Obama: No Easy Fix For N. Korea Threat
Seoul, South Korea — With North Korea making potential preparations for another underground nuclear test, President Obama said Friday that he saw no “magic bullet” to influence an already isolated nation whose advancing weapons program poses a “direct threat” to the United States.
A new nuclear test would provide the North with a key measuring post as it tries to create a reliable, miniaturized atomic weapon — one small enough to mount on a long-range missile that could strike the United States. The detonation would also highlight the dilemma facing the Obama administration, which has devoted relatively little political capital to addressing Pyongyang’s weapons program after years of failed diplomatic gambits.
“North Korea is already the most isolated country in the world — by far,” Obama said in a joint news conference with South Korean President Park Geun-hye at the presidential palace in Seoul. “Its people suffer terribly because of the decisions its leaders have made. And we are not going to find a magic bullet that solves this problem overnight.”
Obama’s arrival in Seoul coincided with a flourish of activity at North Korea’s mountainous nuclear test site, potential preparations for a fourth underground blast. Officials in Seoul cautioned that the apparent work — picked up by commercial satellites — could be a bluff or an attempt to stoke anxiety in the region.
Park said Friday that the North is “fully ready” to carry out the test technologically and could do so whenever it makes the political decision. Another test would “fundamentally change” the security situation in the region, she said without elaborating. Park also speculated that other Asian countries could join in a “nuclear arms race” as North Korea’s capabilities expand.
Under leader Kim Jong Un, the North has vowed to never relinquish its weapons, even altering its constitution to say it was a “nuclear-armed state.”
Analysts say the United States has based its “strategic patience” policy on the hope that North Korea, facing isolation and sanctions, would rethink its combativeness. Instead, Pyongyang has managed key advancements in its weapons program despite sanctions designed to cut off funding for such development. And it has repeatedly tested ballistic missiles and atomic weapons in the face of international warnings and condemnation.
Washington and Pyongyang have gone more than two years without dialogue, and the six-party talks — a multi-nation process designed to coax Pyongyang’s denuclearization — have been dormant since 2008. The Pentagon said this year in a report to Congress that Pyongyang’s weapons tests were a way of “gaining international recognition and de facto acceptance as a nuclear state.”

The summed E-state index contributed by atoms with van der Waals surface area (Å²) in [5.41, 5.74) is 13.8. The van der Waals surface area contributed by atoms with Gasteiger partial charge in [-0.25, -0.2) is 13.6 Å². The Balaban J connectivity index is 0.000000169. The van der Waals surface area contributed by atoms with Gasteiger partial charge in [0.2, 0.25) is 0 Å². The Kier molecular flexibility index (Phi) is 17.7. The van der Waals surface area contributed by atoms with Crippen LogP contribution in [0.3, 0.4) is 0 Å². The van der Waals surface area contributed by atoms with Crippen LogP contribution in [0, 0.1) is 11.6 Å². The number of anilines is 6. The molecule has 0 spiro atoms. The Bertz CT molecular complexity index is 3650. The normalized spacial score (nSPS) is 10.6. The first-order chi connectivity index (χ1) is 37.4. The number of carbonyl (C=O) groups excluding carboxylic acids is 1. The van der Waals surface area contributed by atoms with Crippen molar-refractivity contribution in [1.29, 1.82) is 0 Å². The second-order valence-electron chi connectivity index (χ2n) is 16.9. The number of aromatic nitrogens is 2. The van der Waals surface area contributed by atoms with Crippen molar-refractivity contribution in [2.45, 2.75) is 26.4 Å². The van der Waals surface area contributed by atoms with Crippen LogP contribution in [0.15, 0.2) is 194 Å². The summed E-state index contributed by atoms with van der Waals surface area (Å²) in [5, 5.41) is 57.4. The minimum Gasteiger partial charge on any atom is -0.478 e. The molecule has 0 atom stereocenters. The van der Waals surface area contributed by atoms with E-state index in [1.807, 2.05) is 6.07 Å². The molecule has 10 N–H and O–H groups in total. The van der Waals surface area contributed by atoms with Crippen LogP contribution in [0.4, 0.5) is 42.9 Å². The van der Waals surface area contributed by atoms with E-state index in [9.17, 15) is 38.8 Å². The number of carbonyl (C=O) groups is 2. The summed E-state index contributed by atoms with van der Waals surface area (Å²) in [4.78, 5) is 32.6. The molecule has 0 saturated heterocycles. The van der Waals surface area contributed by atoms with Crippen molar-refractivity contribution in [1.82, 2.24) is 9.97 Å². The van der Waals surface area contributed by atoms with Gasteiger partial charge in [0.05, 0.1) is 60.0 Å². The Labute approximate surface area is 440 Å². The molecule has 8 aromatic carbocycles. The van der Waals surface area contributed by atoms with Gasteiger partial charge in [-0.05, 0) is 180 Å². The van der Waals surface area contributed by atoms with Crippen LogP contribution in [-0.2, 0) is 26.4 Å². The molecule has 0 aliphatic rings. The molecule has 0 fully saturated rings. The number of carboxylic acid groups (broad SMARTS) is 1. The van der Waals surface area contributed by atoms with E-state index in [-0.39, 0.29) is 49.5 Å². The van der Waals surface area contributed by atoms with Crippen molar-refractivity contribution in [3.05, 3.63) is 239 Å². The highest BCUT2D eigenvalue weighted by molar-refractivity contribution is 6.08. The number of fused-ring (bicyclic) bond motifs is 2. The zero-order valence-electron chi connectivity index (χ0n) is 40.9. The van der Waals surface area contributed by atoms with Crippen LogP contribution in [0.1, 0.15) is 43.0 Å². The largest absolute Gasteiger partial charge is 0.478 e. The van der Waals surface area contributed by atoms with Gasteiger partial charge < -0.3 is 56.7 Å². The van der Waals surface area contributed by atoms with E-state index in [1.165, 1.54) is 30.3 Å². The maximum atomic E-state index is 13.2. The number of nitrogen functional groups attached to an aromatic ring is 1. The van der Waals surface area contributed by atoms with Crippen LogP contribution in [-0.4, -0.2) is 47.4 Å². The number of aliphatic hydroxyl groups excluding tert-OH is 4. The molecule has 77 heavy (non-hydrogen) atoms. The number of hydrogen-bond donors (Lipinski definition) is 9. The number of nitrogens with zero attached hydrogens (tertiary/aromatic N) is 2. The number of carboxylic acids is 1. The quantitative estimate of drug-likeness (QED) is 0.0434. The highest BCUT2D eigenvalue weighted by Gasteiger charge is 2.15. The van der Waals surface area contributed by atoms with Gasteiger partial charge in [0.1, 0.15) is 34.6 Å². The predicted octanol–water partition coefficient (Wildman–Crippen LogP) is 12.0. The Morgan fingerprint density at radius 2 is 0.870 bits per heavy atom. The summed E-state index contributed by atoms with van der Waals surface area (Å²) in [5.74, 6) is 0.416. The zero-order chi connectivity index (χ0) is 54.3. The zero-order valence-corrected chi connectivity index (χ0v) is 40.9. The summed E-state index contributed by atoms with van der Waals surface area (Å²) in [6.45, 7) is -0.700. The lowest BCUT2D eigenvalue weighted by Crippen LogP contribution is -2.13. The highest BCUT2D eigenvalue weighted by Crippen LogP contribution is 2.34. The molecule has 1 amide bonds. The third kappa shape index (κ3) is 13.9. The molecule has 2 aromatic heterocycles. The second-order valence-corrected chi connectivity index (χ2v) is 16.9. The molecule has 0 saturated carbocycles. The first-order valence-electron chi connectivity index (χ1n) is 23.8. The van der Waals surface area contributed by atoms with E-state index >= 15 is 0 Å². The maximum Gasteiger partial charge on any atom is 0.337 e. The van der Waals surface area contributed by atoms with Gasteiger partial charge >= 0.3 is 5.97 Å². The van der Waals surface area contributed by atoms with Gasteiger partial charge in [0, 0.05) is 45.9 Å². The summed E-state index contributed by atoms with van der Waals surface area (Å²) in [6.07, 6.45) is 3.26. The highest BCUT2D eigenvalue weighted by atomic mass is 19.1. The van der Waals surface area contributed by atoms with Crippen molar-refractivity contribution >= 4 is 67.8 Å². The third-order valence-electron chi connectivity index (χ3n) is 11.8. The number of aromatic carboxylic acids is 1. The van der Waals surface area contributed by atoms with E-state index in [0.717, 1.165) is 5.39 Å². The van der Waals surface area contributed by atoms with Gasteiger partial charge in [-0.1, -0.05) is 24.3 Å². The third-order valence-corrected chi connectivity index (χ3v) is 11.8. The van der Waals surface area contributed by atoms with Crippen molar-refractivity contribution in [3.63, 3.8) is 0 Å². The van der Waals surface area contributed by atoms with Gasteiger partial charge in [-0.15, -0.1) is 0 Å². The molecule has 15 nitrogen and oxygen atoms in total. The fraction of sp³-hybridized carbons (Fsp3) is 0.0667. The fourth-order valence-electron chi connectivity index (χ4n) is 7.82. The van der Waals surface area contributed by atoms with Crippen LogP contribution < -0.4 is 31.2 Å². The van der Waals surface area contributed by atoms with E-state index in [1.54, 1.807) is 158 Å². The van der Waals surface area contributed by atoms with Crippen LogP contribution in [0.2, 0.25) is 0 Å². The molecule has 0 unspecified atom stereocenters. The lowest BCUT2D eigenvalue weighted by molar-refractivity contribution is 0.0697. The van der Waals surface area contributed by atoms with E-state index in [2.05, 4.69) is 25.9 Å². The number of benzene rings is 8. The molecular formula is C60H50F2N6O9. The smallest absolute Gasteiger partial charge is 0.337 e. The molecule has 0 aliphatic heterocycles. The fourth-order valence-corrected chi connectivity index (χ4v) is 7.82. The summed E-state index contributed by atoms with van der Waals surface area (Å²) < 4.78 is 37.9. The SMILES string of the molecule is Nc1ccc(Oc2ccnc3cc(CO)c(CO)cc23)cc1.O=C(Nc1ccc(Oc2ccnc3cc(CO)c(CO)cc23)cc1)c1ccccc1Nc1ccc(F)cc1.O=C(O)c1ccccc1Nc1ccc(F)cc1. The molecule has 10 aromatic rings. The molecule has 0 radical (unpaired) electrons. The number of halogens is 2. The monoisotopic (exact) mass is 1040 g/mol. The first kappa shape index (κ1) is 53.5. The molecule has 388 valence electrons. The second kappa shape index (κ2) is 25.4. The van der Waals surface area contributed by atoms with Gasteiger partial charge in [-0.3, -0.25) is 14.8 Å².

“The door has essentially been left open to (North Korea) by the ineffectiveness of previous diplomatic efforts,” said Evans Revere, a senior fellow at the Brookings Institution and a former diplomat who negotiated often with the North. “And they’re taking full advantage of that.”
Obama said Friday that the United States and its allies could respond to additional provocations by imposing sanctions that have “even more bite” and by highlighting the North’s horrific rights violations. Park and Obama also announced Friday that they were considering delaying a plan that would give Seoul control of its own troops during a war on the Korean Peninsula, rather than place them under U.S. command.
The transfer had been planned for December 2015. But the handoff has drawn criticism from some conservative South Koreans, who say deterrence of the North could falter if the militarily superior United States cedes a degree of control. Obama said Friday that the United States and South Korea also planned to enhance the “interoperability” of their missile defense systems.
The North’s primary goal, officials in Seoul and Washington say, is to construct a reliable nuclear-tipped missile. This requires both a miniaturized atomic weapon and an intercontinental ballistic missile capable of reaching orbit and reentering the atmosphere. Though intelligence officials have mixed assessments about Pyongyang’s capabilities, even the most generous assessment concedes that the nuclear missile would have a low reliability.
North Korea has only once placed a long-range missile into orbit, after numerous high-profile failures. North Korea said last year that it had successfully manufactured a smaller — or miniaturized — warhead, but there has been no way to verify that assertion. Previous blasts were relatively modest, several times smaller than the devices the United States dropped on Hiroshima and Nagasaki to end World War II.